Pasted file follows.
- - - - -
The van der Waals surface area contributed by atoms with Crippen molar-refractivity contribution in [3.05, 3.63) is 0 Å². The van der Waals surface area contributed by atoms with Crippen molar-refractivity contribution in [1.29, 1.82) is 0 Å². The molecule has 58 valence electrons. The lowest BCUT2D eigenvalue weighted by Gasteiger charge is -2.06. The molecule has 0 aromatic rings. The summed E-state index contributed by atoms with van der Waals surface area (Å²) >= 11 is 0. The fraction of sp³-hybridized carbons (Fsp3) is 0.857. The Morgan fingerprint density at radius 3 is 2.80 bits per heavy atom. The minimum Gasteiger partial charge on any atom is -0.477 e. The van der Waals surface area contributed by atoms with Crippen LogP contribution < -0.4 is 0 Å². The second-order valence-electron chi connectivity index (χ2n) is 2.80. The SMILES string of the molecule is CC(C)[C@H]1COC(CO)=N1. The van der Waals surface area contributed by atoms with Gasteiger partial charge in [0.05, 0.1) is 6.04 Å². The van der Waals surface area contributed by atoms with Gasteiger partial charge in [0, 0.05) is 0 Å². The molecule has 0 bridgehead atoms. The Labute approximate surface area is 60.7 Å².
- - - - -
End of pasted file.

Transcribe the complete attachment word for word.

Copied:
The van der Waals surface area contributed by atoms with Crippen molar-refractivity contribution in [3.05, 3.63) is 0 Å². The van der Waals surface area contributed by atoms with Crippen molar-refractivity contribution in [1.29, 1.82) is 0 Å². The molecule has 58 valence electrons. The lowest BCUT2D eigenvalue weighted by Gasteiger charge is -2.06. The molecule has 0 aromatic rings. The summed E-state index contributed by atoms with van der Waals surface area (Å²) >= 11 is 0. The fraction of sp³-hybridized carbons (Fsp3) is 0.857. The Morgan fingerprint density at radius 3 is 2.80 bits per heavy atom. The minimum Gasteiger partial charge on any atom is -0.477 e. The van der Waals surface area contributed by atoms with Crippen LogP contribution < -0.4 is 0 Å². The second-order valence-electron chi connectivity index (χ2n) is 2.80. The SMILES string of the molecule is CC(C)[C@H]1COC(CO)=N1. The van der Waals surface area contributed by atoms with Gasteiger partial charge in [0.05, 0.1) is 6.04 Å². The van der Waals surface area contributed by atoms with Gasteiger partial charge in [0, 0.05) is 0 Å². The molecule has 0 bridgehead atoms. The Labute approximate surface area is 60.7 Å².